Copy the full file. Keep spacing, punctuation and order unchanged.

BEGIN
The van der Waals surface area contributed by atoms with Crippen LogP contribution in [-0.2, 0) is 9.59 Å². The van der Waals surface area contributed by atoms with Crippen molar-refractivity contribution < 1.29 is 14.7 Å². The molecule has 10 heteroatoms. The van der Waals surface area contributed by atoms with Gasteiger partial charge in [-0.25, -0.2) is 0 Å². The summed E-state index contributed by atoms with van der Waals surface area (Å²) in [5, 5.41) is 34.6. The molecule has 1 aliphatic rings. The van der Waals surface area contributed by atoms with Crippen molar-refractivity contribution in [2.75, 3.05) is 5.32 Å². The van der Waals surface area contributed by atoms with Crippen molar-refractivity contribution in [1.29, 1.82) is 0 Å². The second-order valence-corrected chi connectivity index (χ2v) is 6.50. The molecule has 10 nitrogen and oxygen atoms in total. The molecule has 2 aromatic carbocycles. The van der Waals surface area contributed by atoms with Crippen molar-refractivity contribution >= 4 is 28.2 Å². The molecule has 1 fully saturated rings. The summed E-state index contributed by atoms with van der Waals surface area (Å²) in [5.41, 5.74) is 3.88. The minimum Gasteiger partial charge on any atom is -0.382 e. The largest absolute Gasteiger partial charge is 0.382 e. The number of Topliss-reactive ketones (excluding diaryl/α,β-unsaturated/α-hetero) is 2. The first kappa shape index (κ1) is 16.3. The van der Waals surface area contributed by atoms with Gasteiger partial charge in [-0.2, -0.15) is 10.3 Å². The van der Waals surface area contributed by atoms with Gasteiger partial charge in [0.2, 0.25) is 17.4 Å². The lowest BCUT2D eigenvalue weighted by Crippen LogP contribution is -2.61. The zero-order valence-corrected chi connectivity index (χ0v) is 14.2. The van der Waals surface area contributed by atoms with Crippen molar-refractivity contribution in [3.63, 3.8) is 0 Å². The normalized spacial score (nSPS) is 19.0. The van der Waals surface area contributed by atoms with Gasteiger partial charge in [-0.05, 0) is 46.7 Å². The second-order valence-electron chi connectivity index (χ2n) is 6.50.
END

The van der Waals surface area contributed by atoms with Crippen LogP contribution in [-0.2, 0) is 9.59 Å². The van der Waals surface area contributed by atoms with Crippen molar-refractivity contribution < 1.29 is 14.7 Å². The molecule has 10 heteroatoms. The van der Waals surface area contributed by atoms with Gasteiger partial charge in [-0.25, -0.2) is 0 Å². The summed E-state index contributed by atoms with van der Waals surface area (Å²) in [5, 5.41) is 34.6. The molecule has 1 aliphatic rings. The van der Waals surface area contributed by atoms with Crippen molar-refractivity contribution in [2.75, 3.05) is 5.32 Å². The van der Waals surface area contributed by atoms with Crippen molar-refractivity contribution in [1.29, 1.82) is 0 Å². The second-order valence-corrected chi connectivity index (χ2v) is 6.50. The molecule has 10 nitrogen and oxygen atoms in total. The molecule has 2 aromatic carbocycles. The van der Waals surface area contributed by atoms with Crippen molar-refractivity contribution >= 4 is 28.2 Å². The molecule has 1 fully saturated rings. The summed E-state index contributed by atoms with van der Waals surface area (Å²) in [5.41, 5.74) is 3.88. The minimum Gasteiger partial charge on any atom is -0.382 e. The largest absolute Gasteiger partial charge is 0.382 e. The number of Topliss-reactive ketones (excluding diaryl/α,β-unsaturated/α-hetero) is 2. The first kappa shape index (κ1) is 16.3. The van der Waals surface area contributed by atoms with Gasteiger partial charge in [-0.2, -0.15) is 10.3 Å². The van der Waals surface area contributed by atoms with Gasteiger partial charge in [0.2, 0.25) is 17.4 Å². The lowest BCUT2D eigenvalue weighted by Crippen LogP contribution is -2.61. The zero-order valence-corrected chi connectivity index (χ0v) is 14.2. The van der Waals surface area contributed by atoms with Crippen molar-refractivity contribution in [3.63, 3.8) is 0 Å². The normalized spacial score (nSPS) is 19.0. The van der Waals surface area contributed by atoms with Gasteiger partial charge in [-0.05, 0) is 46.7 Å². The second-order valence-electron chi connectivity index (χ2n) is 6.50.